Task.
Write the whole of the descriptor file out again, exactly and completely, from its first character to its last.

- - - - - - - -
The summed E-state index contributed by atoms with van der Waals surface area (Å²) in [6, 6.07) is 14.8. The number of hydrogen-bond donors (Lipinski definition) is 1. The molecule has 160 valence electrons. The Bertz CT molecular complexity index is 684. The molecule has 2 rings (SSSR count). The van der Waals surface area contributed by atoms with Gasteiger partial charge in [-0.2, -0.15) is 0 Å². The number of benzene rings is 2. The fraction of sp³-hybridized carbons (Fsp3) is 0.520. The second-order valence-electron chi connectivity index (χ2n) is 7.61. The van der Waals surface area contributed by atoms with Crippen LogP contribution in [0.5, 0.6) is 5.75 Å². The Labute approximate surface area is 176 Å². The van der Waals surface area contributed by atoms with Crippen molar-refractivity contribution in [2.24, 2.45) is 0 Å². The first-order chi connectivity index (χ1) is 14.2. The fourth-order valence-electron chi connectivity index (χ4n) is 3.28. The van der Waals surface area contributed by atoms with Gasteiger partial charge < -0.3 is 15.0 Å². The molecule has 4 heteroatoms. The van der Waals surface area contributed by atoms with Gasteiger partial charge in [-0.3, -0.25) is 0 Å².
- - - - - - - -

The summed E-state index contributed by atoms with van der Waals surface area (Å²) in [6, 6.07) is 14.8. The number of hydrogen-bond donors (Lipinski definition) is 1. The molecule has 160 valence electrons. The Bertz CT molecular complexity index is 684. The molecule has 2 rings (SSSR count). The van der Waals surface area contributed by atoms with Gasteiger partial charge in [-0.2, -0.15) is 0 Å². The number of benzene rings is 2. The fraction of sp³-hybridized carbons (Fsp3) is 0.520. The second-order valence-electron chi connectivity index (χ2n) is 7.61. The van der Waals surface area contributed by atoms with Crippen LogP contribution in [0.5, 0.6) is 5.75 Å². The Labute approximate surface area is 176 Å². The van der Waals surface area contributed by atoms with Crippen molar-refractivity contribution in [2.24, 2.45) is 0 Å². The first-order chi connectivity index (χ1) is 14.2. The fourth-order valence-electron chi connectivity index (χ4n) is 3.28. The van der Waals surface area contributed by atoms with Gasteiger partial charge < -0.3 is 15.0 Å². The molecule has 4 heteroatoms. The van der Waals surface area contributed by atoms with Gasteiger partial charge in [-0.3, -0.25) is 0 Å².